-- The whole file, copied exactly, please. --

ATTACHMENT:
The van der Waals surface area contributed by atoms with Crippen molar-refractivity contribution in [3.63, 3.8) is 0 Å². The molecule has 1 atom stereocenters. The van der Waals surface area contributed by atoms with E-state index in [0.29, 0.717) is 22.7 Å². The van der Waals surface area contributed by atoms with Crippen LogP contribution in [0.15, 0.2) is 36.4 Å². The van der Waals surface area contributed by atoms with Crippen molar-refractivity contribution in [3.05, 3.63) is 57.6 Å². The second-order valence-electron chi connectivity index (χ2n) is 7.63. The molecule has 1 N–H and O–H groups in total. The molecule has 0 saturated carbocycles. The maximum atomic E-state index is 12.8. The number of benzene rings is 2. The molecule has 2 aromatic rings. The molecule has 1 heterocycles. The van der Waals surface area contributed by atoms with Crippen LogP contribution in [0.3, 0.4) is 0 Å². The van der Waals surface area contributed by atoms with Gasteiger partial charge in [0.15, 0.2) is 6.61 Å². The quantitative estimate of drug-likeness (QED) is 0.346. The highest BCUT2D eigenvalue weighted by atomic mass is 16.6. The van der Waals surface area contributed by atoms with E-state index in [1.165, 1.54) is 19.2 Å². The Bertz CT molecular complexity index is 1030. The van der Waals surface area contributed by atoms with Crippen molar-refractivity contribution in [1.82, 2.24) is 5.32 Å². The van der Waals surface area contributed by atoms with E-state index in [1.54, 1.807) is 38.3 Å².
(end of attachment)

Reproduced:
The van der Waals surface area contributed by atoms with Crippen molar-refractivity contribution in [3.63, 3.8) is 0 Å². The molecule has 1 atom stereocenters. The van der Waals surface area contributed by atoms with E-state index in [0.29, 0.717) is 22.7 Å². The van der Waals surface area contributed by atoms with Crippen LogP contribution in [0.15, 0.2) is 36.4 Å². The van der Waals surface area contributed by atoms with Crippen molar-refractivity contribution in [3.05, 3.63) is 57.6 Å². The second-order valence-electron chi connectivity index (χ2n) is 7.63. The molecule has 1 N–H and O–H groups in total. The molecule has 0 saturated carbocycles. The maximum atomic E-state index is 12.8. The number of benzene rings is 2. The molecule has 2 aromatic rings. The molecule has 1 heterocycles. The van der Waals surface area contributed by atoms with Crippen LogP contribution in [0.3, 0.4) is 0 Å². The van der Waals surface area contributed by atoms with Gasteiger partial charge in [0.15, 0.2) is 6.61 Å². The quantitative estimate of drug-likeness (QED) is 0.346. The highest BCUT2D eigenvalue weighted by atomic mass is 16.6. The van der Waals surface area contributed by atoms with E-state index in [1.165, 1.54) is 19.2 Å². The Bertz CT molecular complexity index is 1030. The van der Waals surface area contributed by atoms with Crippen molar-refractivity contribution in [1.82, 2.24) is 5.32 Å². The van der Waals surface area contributed by atoms with E-state index in [1.54, 1.807) is 38.3 Å².